Summary of “The 50 Best Sports Movies of All Time”

The best sports movies are independent of the sport they’re depicting, with universal stories that should appeal to anyone whether they love the sport or not.
This is to say: Our favorite sports movies tend to avoid the traditional “Meet hero, see hero overcome adversity, see hero win big game” sports movie structure, or at least deconstruct it enough to justify themselves.
For some reason, many sports movies insist on being predictable, adhering to the formula.
Those are not the sort of sports movies you will find on our list of the 50 best sports movies of all time.
The best sports surprise us: These great sports movies do the same.
At the same time Rush isn’t a sports movie where we’re meant to admire both men equally – these competitive, closed-off men both seem to be striving for something bigger than victory, and both seem incapable of finding it.
Tin Cup suggested that Shelton would make various versions of wonderfully grown-up, sexy sports movies for years to come.
Many sports movies are sad or touching, but few are as profoundly pathetic as Foxcatcher, which finds director Bennett Miller further exploring the role that sports has in people’s lives.

The orginal article.

Summary of “The California Sunday Magazine”

During the Bush years, this rhetorical tic greased our path into the Iraq quagmire, of course, but it also helped shoehorn the country into its massive mortgage crisis: Bush’s “Ownership society” nudged millions of citizens into bad loans on the premise of “More freedom and more control over your own life.” Before that, he launched the USA Freedom Corps in 2002, followed by the so-called Freedom Agenda, his tectonic foreign-policy shift away from “[s]ixty years of Western nations excusing and accommodating the lack of freedom in the Middle East.”.
Eager to shed its establishment vibe, corporate America long ago co-opted the personal-freedom language of the ’60s. The CEO of Dreyer’s has equated ice cream with freedom, and skin-care professionals have linked freedom with the removal of unsightly neck bands.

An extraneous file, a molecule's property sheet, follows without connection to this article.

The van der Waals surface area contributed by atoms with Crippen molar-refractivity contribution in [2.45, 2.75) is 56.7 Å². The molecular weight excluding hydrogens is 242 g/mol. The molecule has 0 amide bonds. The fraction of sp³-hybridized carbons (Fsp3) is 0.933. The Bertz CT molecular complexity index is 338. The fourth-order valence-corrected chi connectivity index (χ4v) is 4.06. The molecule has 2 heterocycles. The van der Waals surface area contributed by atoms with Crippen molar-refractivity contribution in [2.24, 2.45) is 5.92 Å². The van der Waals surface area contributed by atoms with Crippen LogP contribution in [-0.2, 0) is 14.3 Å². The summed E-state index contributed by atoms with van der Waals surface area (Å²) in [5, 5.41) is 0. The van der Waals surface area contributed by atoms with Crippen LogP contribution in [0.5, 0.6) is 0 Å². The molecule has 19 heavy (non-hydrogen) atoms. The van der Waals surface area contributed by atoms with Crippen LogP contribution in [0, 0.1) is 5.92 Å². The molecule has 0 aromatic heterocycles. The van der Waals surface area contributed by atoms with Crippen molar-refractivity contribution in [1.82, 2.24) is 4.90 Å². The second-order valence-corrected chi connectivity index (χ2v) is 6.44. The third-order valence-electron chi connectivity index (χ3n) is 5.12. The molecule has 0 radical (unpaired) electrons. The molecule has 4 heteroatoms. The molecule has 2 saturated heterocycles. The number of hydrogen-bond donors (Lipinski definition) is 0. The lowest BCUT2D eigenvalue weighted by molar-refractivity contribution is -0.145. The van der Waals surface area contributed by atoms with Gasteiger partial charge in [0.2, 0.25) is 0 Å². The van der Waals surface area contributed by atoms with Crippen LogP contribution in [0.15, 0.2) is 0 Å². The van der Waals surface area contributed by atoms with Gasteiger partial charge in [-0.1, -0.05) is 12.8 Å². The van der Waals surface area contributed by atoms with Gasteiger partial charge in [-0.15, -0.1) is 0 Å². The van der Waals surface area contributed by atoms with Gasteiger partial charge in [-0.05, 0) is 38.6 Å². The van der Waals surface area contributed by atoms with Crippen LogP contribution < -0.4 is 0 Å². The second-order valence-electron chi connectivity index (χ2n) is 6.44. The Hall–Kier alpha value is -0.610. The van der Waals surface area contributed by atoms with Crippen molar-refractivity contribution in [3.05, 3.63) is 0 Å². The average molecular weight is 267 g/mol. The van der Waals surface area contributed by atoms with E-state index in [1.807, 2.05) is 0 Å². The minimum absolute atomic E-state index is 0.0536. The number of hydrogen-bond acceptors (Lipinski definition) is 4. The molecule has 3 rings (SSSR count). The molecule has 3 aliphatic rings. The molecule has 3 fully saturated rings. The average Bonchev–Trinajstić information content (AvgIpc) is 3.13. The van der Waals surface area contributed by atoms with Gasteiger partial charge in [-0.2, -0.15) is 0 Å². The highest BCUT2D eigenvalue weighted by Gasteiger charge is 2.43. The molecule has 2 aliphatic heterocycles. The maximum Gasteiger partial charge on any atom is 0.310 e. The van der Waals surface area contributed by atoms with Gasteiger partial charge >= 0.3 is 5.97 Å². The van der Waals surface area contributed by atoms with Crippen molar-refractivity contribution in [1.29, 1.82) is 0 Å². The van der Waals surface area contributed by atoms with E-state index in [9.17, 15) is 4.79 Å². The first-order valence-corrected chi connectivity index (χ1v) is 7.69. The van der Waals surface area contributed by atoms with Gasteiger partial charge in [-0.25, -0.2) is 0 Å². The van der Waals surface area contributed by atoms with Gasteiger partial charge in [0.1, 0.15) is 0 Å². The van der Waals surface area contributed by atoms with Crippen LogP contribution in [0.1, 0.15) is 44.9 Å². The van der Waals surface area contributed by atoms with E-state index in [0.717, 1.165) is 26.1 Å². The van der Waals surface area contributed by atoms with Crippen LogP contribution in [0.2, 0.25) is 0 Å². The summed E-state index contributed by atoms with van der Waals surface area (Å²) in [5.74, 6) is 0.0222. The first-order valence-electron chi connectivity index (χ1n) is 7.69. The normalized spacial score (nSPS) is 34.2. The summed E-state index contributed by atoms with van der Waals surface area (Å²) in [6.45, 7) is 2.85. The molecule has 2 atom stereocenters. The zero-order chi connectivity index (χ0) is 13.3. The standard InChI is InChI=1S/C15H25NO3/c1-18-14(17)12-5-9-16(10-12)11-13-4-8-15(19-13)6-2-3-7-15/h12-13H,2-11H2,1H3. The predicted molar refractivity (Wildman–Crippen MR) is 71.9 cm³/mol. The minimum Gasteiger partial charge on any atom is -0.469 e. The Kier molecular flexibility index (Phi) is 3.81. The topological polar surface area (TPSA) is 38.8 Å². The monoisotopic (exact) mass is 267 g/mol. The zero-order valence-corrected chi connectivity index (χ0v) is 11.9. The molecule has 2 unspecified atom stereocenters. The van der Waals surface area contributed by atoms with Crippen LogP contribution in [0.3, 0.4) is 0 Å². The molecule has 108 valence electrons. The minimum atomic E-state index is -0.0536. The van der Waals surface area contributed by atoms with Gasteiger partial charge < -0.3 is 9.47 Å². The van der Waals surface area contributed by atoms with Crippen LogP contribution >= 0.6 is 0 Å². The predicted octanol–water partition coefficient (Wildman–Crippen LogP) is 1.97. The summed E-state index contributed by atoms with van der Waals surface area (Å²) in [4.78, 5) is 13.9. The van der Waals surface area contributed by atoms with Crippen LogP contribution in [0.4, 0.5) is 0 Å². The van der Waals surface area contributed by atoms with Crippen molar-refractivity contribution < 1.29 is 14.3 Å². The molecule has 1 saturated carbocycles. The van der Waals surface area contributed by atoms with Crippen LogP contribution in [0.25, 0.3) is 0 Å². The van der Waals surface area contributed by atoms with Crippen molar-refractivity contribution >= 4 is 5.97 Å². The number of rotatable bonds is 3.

The Scientologists put out the magazine Freedom, and the Valley Forge Freedom played hockey.
You may “Learn to beat the IRS” at Freedom Law School or live in any of more than a dozen places in the U.S. called Freedom.
Hum “Full Tank of Freedom” enough and you start wondering if commercials like these sell us a desire for freedom as much as anything.
Freedom is what’s been taken, and freedom is what they have left.
Arranged near her was a collection of hats doing just that, ostensibly focused on the Second Amendment but with broader overtones: Don’t tread on my freedom and Freedom isn’t free and Free men don’t need permission.
There is external freedom and there is internal freedom.

The orginal article.

Summary of “12 Natural Ways to Lower Blood Pressure, According to Research”

When you get a high blood pressure reading at the doctor’s office, it might be tough for you to understand exactly what impact those numbers can make on your overall health, since high blood pressure has no unusual day-to-day symptoms.
Then try these natural ways to lower your blood pressure without having to take a single pill.
These hormones can raise your heart rate and constrict blood vessels, causing your blood pressure to spike.
Cut your sodium intakeCertain groups of people-the elderly, African Americans, and those with a family history of high blood pressure-are more likely than others to have blood pressure that’s particularly salt-sensitive.
Indulge in dark chocolate The sweet serves up flavanols that help lower blood pressure by relaxing blood vessels and boosting blood flow.
On average, regular dark chocolate consumption could help lower your systolic blood pressure by 5 points and your diastolic blood pressure by almost 3 points, suggests an Australian analysis.
On average, consuming 200 to 300 mg caffeine raises systolic blood pressure by 8 mmHg and diastolic blood pressure by 6 mmHg.
Take up teaLowering high blood pressure is as easy as one, two, tea: Adults with mildly high blood pressure who sipped three cups of hibiscus tea daily lowered their systolic BP by seven points in six weeks, found Tufts University researchers.

The orginal article.

Summary of “Why P.E. Fails at Solving Problems Such as Obesity”

The results of Packham’s paper on the Fitness Now program support the basic takeaway that the design of P.E. courses is what’s most consequential, and they hint at two interconnected factors that experts suggest tend to undermine the impact of such curricula.
For one, P.E. programs often rely on a superficial notion of gym class-conceiving of physical activity as little more than a timed run around the track, for example, or a game of kickball-and this results in worse offerings.